“Rest, rest, perturbed spirit!” – William Shakespeare, Hamlet
It’s a holiday weekend, giving U.S. markets (and market writers) a breather, so it’s time for another holiday edition. There isn’t much new to say about last week’s action anyway, as it continued with the same theme from the beginning of the year – fears about global growth, too much correlation with the price of oil, followed by fears of a bear market and even recession.
Regular readers know that it’s my data-driven belief (does that make me a central banker?) that we are headed for recession this year. Some believe we are already in one, but the last tumbler of employment hasn’t clicked into place yet – so far as we know – and so I am not quite out on that limb yet. It’s fashionable these days to talk of an “industrial” recession, but as I frequently say, every recession starts with trouble somewhere – it isn’t as if the whole economy rolls over from one week to the next.
Stocks have been oversold for some time now and overdue for a rebound. Even bear markets typically have good rebounds, or at least they do until the capitulation phase, and we are far from the latter now. Technicals suggest a move back to the 1945 area on the S&P 500 would be reasonable (it currently sits at 1865, or about five percent away), and a little push from this Wednesday’s release of the Fed minutes might help. Lately the market has been selling off on Fed news and jobs reports, so the logical thing to do is to expect another big decline Wednesday afternoon. For exactly that reason, the rally might continue, as the markets love to make chumps of those who bet on sure things.
The economic picture hasn’t really changed much otherwise. S&P 500 profits are on track to decline between 3% and 4% overall for the fourth quarter, and the current first quarter estimate is for a decline of 6%, according to FactSet. There was some excitement during the week about “good” retail sales and wholesale trade figures, but that hope was misplaced (for more, see below). False or not, a little hope might permit stock traders to get hopeful again. The FOMC minutes on Wednesday rate to tell the week’s tale, but there are plenty of other potential market-movers in the wings – China, foreign central banks, the Middle East and son on. Volatility is not going to take a breather anytime soon.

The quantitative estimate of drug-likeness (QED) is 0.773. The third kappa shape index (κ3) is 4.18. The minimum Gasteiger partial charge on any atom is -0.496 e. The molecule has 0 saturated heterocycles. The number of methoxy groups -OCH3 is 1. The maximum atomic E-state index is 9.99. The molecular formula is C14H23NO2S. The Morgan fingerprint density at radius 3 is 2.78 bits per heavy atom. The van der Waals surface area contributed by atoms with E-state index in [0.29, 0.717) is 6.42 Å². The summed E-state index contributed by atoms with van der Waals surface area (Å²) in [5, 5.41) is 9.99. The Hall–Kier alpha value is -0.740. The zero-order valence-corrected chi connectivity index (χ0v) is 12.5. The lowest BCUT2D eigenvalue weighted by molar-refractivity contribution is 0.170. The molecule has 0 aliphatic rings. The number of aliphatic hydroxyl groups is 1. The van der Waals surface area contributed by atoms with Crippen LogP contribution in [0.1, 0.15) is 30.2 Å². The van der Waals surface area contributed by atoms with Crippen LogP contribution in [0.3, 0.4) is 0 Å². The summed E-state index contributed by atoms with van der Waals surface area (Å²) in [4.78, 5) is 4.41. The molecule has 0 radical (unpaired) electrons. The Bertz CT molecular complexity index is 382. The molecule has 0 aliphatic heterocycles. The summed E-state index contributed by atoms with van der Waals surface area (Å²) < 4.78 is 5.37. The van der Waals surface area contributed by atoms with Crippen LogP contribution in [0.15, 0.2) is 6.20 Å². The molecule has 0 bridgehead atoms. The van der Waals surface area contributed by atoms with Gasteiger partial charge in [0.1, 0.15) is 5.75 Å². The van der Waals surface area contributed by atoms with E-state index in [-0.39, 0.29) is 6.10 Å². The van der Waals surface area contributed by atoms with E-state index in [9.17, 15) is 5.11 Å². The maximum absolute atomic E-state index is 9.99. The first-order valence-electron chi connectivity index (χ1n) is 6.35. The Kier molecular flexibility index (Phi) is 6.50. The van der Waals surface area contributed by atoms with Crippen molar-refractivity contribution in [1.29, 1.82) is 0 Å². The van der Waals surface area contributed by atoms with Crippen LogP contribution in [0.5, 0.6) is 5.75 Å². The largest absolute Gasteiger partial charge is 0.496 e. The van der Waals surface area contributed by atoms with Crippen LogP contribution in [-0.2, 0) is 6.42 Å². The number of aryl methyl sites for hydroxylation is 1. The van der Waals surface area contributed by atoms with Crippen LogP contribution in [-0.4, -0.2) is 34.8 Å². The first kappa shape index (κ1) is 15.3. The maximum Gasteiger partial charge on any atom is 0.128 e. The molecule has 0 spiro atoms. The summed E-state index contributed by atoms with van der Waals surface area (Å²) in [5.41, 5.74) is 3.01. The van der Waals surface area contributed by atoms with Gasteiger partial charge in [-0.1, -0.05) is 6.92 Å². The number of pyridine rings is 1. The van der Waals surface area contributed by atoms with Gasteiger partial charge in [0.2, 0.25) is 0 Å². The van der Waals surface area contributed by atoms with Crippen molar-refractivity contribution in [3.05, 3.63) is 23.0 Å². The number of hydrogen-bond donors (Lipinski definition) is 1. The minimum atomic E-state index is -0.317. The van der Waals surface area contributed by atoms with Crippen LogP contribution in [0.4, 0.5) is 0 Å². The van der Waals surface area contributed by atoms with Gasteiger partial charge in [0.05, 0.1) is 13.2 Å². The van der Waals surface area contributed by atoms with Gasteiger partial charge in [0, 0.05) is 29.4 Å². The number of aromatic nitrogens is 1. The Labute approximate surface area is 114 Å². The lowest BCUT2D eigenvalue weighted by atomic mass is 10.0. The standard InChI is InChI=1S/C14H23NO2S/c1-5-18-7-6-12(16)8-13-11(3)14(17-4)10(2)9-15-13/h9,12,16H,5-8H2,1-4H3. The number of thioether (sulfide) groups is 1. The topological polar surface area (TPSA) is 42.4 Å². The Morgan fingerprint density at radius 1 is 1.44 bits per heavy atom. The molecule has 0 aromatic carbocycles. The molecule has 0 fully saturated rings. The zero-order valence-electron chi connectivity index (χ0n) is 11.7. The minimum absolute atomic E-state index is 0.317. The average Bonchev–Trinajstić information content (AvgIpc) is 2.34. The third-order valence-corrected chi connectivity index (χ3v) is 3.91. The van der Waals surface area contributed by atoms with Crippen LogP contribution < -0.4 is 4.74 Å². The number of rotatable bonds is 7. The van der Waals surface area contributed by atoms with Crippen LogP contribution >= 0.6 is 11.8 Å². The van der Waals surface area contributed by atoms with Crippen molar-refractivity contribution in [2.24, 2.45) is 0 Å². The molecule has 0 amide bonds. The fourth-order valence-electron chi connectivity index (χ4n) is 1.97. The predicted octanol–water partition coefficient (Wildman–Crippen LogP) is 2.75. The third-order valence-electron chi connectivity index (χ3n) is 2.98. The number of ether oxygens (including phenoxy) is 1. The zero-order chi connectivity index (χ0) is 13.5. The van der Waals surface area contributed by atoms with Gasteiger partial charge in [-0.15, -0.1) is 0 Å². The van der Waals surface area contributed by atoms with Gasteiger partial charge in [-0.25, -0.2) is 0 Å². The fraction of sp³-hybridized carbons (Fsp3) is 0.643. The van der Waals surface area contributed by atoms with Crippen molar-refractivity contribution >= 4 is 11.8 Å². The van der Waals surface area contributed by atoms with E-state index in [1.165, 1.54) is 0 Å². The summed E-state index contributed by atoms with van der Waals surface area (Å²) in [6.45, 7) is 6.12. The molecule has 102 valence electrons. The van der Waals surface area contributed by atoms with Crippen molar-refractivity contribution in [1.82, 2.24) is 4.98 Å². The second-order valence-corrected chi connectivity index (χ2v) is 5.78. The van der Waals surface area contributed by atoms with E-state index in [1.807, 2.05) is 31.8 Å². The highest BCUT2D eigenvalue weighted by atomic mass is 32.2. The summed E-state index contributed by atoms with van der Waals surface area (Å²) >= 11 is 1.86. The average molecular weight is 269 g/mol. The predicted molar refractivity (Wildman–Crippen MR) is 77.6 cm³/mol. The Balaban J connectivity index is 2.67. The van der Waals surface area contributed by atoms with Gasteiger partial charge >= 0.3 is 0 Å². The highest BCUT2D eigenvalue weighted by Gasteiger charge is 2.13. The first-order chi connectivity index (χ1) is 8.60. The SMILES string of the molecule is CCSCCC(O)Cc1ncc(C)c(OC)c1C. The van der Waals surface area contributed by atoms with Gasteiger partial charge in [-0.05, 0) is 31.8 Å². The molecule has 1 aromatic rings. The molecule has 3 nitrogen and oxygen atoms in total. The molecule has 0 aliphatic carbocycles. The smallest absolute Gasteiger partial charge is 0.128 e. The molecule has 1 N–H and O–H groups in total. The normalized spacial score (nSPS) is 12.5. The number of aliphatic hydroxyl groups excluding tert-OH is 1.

The Economic Beat
The report of the week was the January retail sales report, and perhaps after that, the wholesale trade report. Sort of. The former gave occasion to a goodly-sized relief rally in equities, while the latter gave rise to a certain amount of fantasy at the Atlanta Fed that was nonetheless much-quoted.
Retail sales were estimated to be up the expected 0.2% in January, seasonally adjusted (SA). More importantly perhaps, December was revised from a loss of 0.1% to a gain of 0.2% (November had a slight revision downwards, so there was probably some purchase timing moving around), while best of all, the ex-auto, ex-gas number rose by 0.4%.